The malignancy begins in the bone marrow, and from there can spread rapidly to the bloodstream, depriving the body of the essential blood cells that carry oxygen and fight infections.
Researchers identified a variety of mutations associated with this disease, including a DNA rearrangement found in about 15 percent of patients. The abnormal DNA-binding protein produced as a result of this mutation takes on entirely new functions, dramatically altering a set of genes that are turned on in a cell to promote the cancer. But how this mutation affects these changes has remained mysterious.
In their new work published in Genes and Development, the researchers describe how they identified the molecular mechanism behind this gene activation.
The researchers began by searching for proteins that interact with the mutant protein, known as AE, produced by a DNA rearrangement. Their screen identified JMJD1C, an enzyme that removes chemical tags, known as methyl groups, from histones, which are proteins contained in chromosomes. These tags serve as repressive marks, indicating that genes in the associated region should be turned off.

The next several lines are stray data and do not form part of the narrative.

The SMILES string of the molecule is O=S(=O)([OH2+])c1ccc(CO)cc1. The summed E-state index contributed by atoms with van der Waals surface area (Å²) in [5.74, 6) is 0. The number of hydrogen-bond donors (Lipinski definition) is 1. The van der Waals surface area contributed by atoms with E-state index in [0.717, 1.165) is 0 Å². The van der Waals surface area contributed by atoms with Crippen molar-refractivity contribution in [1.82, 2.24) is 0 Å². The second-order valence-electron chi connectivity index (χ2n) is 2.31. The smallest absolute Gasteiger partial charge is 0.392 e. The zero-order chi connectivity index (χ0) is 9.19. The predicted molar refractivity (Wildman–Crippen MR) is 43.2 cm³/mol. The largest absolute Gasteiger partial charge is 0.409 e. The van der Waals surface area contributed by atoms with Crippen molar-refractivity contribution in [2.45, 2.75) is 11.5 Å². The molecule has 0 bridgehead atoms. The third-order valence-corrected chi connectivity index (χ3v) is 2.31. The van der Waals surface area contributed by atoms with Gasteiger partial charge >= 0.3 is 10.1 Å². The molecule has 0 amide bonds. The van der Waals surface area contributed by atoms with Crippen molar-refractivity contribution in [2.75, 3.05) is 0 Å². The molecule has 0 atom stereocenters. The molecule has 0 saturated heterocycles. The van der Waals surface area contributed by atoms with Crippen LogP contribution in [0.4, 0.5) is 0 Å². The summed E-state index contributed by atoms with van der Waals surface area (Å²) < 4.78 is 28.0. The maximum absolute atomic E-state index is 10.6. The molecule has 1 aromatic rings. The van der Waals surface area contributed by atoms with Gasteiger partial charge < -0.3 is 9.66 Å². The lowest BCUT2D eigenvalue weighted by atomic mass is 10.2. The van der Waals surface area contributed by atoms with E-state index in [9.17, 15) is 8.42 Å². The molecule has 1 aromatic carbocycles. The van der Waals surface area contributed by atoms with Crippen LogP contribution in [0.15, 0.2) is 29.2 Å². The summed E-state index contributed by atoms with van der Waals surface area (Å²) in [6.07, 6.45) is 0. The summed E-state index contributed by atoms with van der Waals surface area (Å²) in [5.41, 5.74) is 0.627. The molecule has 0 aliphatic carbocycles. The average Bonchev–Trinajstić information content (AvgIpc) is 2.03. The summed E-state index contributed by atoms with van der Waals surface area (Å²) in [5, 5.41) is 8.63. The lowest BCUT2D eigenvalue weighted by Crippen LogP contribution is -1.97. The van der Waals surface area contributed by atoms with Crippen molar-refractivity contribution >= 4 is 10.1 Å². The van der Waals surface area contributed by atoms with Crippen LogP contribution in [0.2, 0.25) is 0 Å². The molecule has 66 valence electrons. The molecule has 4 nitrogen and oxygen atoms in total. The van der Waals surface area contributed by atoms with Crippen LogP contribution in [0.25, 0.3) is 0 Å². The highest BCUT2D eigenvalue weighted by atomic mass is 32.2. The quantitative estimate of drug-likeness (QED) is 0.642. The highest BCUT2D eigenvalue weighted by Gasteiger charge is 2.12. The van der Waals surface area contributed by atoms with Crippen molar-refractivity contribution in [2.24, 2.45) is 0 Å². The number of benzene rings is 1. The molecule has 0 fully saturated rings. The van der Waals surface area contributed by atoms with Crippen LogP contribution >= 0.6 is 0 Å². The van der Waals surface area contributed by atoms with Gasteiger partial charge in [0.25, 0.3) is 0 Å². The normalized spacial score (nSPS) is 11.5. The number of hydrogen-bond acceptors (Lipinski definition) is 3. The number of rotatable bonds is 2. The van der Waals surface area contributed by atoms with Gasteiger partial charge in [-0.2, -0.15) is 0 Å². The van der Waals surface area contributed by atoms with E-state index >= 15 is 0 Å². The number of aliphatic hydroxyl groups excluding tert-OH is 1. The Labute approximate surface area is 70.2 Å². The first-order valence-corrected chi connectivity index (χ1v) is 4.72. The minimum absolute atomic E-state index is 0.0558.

To investigate the relationship between JMJD1C and AE, the team first explored the broader effects of removing JMJD1C. "We found that numerous genes were down-regulated upon loss of JMJD1C, and the set overlaps significantly with the genes that are normally activated by AE," explains first author.
The loss of gene expression turns out to have dramatic consequences for the disease. The team found that acute myeloid leukemia cells are addicted to the presence of JMJD1C, and without it they cannot survive. "In fact, these cells were very sensitive to depletion of JMJD1C," says the author. "We see an increase in apoptosis, a sort of cellular suicide."
The team confirmed that JMJD1C interacts with AE, and demonstrated that the enzyme is required for AE to exert its cancer-promoting effects. But they also found that JMJD1C plays an even a broader role in acute myeloid leukemia, beyond its interaction with AE.
The team found at least two other proteins that can recruit JMJD1C to target genes in diseased cells that lack AE, fueling leukemia growth.
These results suggest that JMJD1C may play a general role in promoting growth in myeloid leukemias, according to the researchers. There are already small molecules that inhibit this class of enzymes.